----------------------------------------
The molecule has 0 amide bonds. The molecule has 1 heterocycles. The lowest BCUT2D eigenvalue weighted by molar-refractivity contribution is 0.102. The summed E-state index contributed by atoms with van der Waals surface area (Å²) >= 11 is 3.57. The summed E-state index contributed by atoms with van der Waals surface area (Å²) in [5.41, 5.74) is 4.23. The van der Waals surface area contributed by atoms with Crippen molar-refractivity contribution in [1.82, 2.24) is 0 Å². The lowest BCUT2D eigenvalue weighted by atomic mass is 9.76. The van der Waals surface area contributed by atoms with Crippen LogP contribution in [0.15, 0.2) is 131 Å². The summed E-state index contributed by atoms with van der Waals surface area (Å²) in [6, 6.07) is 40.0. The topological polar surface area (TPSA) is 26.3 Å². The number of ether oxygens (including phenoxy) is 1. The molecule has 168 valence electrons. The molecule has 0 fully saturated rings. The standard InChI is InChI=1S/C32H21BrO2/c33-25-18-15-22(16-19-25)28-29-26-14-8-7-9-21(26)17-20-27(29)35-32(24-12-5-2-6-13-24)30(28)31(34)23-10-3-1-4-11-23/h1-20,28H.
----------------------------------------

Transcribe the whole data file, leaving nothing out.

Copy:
The molecule has 0 amide bonds. The molecule has 1 heterocycles. The lowest BCUT2D eigenvalue weighted by molar-refractivity contribution is 0.102. The summed E-state index contributed by atoms with van der Waals surface area (Å²) >= 11 is 3.57. The summed E-state index contributed by atoms with van der Waals surface area (Å²) in [5.41, 5.74) is 4.23. The van der Waals surface area contributed by atoms with Crippen molar-refractivity contribution in [1.82, 2.24) is 0 Å². The lowest BCUT2D eigenvalue weighted by atomic mass is 9.76. The van der Waals surface area contributed by atoms with Crippen LogP contribution in [0.15, 0.2) is 131 Å². The summed E-state index contributed by atoms with van der Waals surface area (Å²) in [6, 6.07) is 40.0. The topological polar surface area (TPSA) is 26.3 Å². The number of ether oxygens (including phenoxy) is 1. The molecule has 168 valence electrons. The molecule has 0 fully saturated rings. The standard InChI is InChI=1S/C32H21BrO2/c33-25-18-15-22(16-19-25)28-29-26-14-8-7-9-21(26)17-20-27(29)35-32(24-12-5-2-6-13-24)30(28)31(34)23-10-3-1-4-11-23/h1-20,28H.